Smiths guitarist a welcome addition to captivating new album

Josh Nicolay

Growing up in a household consisting of ardent music listeners, I was acquainted with the classic “You call that music?” phrase at a fairly early age. My father, being the ’70s prog rock connoisseur that he is, had a slightly different opinion about music than I. After bringing home my first Modest Mouse album (“The Moon and Antarctica,” back in 2001), I believe the phrase changed from “You call that music?” to “What in the holy hell are you listening to?”

Modest Mouse’s sound is a far cry from what your parents would have listened to, therefore your first reaction is to write it off as jumbled noise imprinted onto a CD. Our musical interests are, after all, affected by the influences of futures past. But what kind of counterculture offspring would we be if we didn’t shuck the stereotypes and norms of previous generations? By God, it’s our solemn duty as avid musicians and listeners to challenge the very foundations upon which modern music resides!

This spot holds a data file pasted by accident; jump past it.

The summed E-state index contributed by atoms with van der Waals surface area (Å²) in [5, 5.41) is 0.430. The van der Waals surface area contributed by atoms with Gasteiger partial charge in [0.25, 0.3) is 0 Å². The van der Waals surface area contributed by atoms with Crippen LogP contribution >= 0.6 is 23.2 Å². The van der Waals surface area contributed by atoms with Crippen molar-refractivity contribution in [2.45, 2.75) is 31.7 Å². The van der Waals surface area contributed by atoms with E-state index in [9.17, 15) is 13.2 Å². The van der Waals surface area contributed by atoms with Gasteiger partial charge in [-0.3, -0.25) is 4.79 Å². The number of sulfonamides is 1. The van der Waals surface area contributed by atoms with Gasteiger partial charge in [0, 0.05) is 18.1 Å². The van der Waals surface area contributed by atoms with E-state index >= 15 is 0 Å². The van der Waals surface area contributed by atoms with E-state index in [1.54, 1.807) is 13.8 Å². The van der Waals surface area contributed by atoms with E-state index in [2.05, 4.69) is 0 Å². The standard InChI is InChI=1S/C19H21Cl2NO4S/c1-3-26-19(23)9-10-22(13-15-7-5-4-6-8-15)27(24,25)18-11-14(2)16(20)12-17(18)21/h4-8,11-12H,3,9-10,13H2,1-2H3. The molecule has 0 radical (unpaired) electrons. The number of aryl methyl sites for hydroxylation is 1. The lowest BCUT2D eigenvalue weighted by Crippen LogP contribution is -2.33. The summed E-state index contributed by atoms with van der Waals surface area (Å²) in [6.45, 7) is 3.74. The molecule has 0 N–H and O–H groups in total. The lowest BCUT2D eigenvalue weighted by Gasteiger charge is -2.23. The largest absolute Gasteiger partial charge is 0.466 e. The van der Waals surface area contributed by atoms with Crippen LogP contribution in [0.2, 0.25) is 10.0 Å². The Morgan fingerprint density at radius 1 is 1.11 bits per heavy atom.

All ranting aside, Modest Mouse’s unique and prodigious sound captivates and makes you reconsider everything you know (or thought you knew) about what makes good music. Modest Mouse’s most recent release, “We Were Dead Before the Ship Even Sank,” is the bands fifth full-length album, serving as the long-awaited follow up to 2004’s “Good News for People Who Love Bad News.”

Although “We Were Dead…” doesn’t really have any feel-good songs like the band’s first hit single “Float On,” it fully encapsulates the gritty and incomparable resonance which has kept the band alive for over 10 years. This time around, Modest Mouse pulls out all the stops, from lyricism and instrumentals, to the addition of famed Smiths guitarist Johnny Marr. Marr’s rugged guitar style is a well-rounded addition to singer/lyricist Isaac Brock’s notorious howl.

The album’s first single, “Dashboard,” is the second of six remarkable opening tracks which wholeheartedly fulfill their task of hooking the listener and not letting go. Some key tracks to take special note of are “Parting of the Sensory” and “Florida” for they totally embrace the raw feel and energy which is Modest Mouse.

Yes, we all know the trend nowadays is to love a band while they’re “indie,” then totally write them off when they hit the “mainstream”. Modest Mouse has once again proved that music brought to the “mainstream” can still adhere to its originality without garnering the title of “selling-out.” One can only hope that the well-deserved attention given to indie bands like Modest Mouse results in a rekindling of their musical passion and inspiration, as opposed to recording just out of contractual obligations.